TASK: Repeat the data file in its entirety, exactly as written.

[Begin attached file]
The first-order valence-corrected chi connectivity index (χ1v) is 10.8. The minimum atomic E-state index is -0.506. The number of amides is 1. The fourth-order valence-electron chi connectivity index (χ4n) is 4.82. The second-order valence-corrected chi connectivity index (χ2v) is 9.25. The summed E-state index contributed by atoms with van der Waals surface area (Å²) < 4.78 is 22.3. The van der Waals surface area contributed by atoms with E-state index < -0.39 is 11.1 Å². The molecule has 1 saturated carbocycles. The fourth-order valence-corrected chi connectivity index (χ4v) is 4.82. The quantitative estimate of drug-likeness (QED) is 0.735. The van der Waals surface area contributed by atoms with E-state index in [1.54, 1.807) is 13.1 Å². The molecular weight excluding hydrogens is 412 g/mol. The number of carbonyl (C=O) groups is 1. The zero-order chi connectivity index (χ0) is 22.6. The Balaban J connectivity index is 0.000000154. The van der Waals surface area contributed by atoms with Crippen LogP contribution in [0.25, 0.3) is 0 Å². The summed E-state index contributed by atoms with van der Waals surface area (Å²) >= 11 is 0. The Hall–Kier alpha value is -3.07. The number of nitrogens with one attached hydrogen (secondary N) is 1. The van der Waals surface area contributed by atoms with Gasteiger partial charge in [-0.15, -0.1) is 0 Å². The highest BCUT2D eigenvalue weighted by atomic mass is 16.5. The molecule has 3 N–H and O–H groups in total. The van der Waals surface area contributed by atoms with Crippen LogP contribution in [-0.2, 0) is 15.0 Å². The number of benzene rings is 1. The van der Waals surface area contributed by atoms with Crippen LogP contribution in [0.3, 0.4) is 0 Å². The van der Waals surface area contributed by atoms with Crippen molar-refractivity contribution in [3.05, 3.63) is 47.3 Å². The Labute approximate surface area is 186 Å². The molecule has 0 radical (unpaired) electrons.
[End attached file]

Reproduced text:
The first-order valence-corrected chi connectivity index (χ1v) is 10.8. The minimum atomic E-state index is -0.506. The number of amides is 1. The fourth-order valence-electron chi connectivity index (χ4n) is 4.82. The second-order valence-corrected chi connectivity index (χ2v) is 9.25. The summed E-state index contributed by atoms with van der Waals surface area (Å²) < 4.78 is 22.3. The van der Waals surface area contributed by atoms with E-state index < -0.39 is 11.1 Å². The molecule has 1 saturated carbocycles. The fourth-order valence-corrected chi connectivity index (χ4v) is 4.82. The quantitative estimate of drug-likeness (QED) is 0.735. The van der Waals surface area contributed by atoms with E-state index in [1.54, 1.807) is 13.1 Å². The molecular weight excluding hydrogens is 412 g/mol. The number of carbonyl (C=O) groups is 1. The zero-order chi connectivity index (χ0) is 22.6. The Balaban J connectivity index is 0.000000154. The van der Waals surface area contributed by atoms with Crippen LogP contribution in [0.25, 0.3) is 0 Å². The summed E-state index contributed by atoms with van der Waals surface area (Å²) >= 11 is 0. The Hall–Kier alpha value is -3.07. The number of nitrogens with one attached hydrogen (secondary N) is 1. The van der Waals surface area contributed by atoms with Gasteiger partial charge in [-0.15, -0.1) is 0 Å². The highest BCUT2D eigenvalue weighted by atomic mass is 16.5. The molecule has 3 N–H and O–H groups in total. The van der Waals surface area contributed by atoms with Crippen LogP contribution in [-0.2, 0) is 15.0 Å². The number of benzene rings is 1. The van der Waals surface area contributed by atoms with Crippen LogP contribution in [0.3, 0.4) is 0 Å². The van der Waals surface area contributed by atoms with Crippen molar-refractivity contribution in [3.05, 3.63) is 47.3 Å². The Labute approximate surface area is 186 Å². The molecule has 0 radical (unpaired) electrons.